Prosecutors summon Wong for questioning

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By Christine Chou , The China Post

TAIPEI, Taiwan — The Shilin District Prosecutors Office (士林地檢署) on Wednesday listed Academia Sinica President Wong Chi-huei (翁啟惠) as a defendant on charges of breach of trust, searching seven premises for evidence including Wong’s office, laboratory and residences. This is the first case Taiwan has seen in which a head of the nation’s highest academic institution, which is under direct supervision from the Presidential Office, is accused of a crime and subjected to searches, according to local media. A prominent biochemist, Wong sparked controversy last month after allegedly conducting insider trading of shares of pharmaceutical firm OBI Pharma (浩鼎), guided by his forehand knowledge of an experimental breast cancer treatment’s test result. Prosecutors held hearings for 11 people yesterday, including Wong and Samuel Yin (尹衍樑), Chairman of Ruentex Financial Group (潤泰集團). Ruentex Group is a major shareholder in OBI Pharma.

According to prosecutors, Wong, OBI Pharma founder Michael Chang (張念慈) and head of the firm’s finance division, Chang Hui-fen (張穗芬), have been charged with breach of trust under the Criminal Code (刑法); Eight witnesses were also summoned to give evidence on the case, including Wong’s wife Liu Yieng-lii (劉映理), Samuel Yin and Academia Sinica Associate Research Fellow Wu Chung-yi (吳宗益).

Under the command of prosecutors, the Investigation Bureau’s Taipei City Field Office searched Wong’s residences in Taipei City’s Songshan District (中山區) and New Taipei City’s Xizhi District (汐止區), and seized cancer-drug patent licensing documents at Academia Sinica.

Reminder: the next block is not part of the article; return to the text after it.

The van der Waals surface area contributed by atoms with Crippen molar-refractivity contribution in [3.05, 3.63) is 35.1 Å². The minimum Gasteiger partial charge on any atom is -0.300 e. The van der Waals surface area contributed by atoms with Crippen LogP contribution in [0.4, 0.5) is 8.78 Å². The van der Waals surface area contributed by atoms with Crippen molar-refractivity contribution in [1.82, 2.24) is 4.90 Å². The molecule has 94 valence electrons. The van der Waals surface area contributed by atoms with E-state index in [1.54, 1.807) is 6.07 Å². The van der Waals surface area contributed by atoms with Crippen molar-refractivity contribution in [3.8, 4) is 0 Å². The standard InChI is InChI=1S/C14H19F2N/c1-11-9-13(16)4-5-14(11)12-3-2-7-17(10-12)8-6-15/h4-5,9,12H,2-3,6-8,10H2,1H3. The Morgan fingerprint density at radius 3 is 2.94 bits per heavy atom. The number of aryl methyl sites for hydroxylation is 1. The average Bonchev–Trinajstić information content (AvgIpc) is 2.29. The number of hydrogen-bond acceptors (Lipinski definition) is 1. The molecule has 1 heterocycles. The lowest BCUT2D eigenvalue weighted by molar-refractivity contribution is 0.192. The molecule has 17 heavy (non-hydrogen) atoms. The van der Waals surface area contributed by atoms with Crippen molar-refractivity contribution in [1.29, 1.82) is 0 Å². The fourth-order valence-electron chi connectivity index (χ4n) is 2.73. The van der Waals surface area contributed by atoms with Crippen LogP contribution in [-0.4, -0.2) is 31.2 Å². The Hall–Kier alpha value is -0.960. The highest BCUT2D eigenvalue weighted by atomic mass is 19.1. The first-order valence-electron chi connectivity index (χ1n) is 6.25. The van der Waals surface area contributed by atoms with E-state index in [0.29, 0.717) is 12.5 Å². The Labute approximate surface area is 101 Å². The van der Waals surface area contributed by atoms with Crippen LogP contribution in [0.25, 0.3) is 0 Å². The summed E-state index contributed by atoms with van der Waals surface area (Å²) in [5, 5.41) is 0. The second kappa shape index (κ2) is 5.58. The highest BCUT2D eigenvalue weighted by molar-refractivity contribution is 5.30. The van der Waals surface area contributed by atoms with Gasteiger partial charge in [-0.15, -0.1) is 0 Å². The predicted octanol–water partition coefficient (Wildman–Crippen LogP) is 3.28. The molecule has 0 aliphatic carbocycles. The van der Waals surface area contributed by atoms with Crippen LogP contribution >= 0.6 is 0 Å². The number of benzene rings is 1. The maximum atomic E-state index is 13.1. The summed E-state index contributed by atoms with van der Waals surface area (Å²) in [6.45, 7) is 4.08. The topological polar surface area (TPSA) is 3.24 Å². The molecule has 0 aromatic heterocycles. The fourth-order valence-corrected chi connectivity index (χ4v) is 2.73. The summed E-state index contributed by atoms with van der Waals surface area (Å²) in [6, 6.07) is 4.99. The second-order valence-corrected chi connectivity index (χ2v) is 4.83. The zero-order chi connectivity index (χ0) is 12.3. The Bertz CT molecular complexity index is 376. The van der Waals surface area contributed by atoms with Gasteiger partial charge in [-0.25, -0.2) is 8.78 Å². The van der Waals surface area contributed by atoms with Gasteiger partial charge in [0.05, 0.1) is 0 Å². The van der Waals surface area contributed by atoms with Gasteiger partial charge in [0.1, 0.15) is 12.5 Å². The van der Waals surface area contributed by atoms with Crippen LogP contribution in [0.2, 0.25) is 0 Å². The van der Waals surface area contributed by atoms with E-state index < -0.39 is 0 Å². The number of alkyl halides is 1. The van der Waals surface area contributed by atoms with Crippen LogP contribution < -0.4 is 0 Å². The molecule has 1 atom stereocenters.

‘Never my intention’ Wong tendered his resignation from his post at the academic institution on March 31 while still in the U.S., on grounds of health reasons, but his request was rejected by President Ma Ying-jeou, who demanded Wong return to Taiwan as soon as possible and clearly explain his involvement in the scandal, according to Presidential Office spokesman Charles Chen (陳以信). After Wong returned to Taiwan from the U.S. last week, legislators on Monday questioned how the nation’s top ranking science official could have been embroiled in such a controversy and damage the reputation of Academia Sinica. Wong insisted he “had absolutely no intention to (engage in insider trading or stock speculation).” The biochemist, considered to be knowledgeable about the experimental drug, admitted he had sold 10,000 OBI Pharma shares on behalf of his daughter on Feb. 18. That was only three days before the company announced that its breast cancer drug had not met a predetermined target in a Phase 2 testing, causing its stock price to plunge. Wong apologized and vowed he will no longer sell shares under his daughter’s name. His daughter Wong Yu-shioh (翁郁琇), a painter residing in the United States, had owned 3 million of the firm’s shares.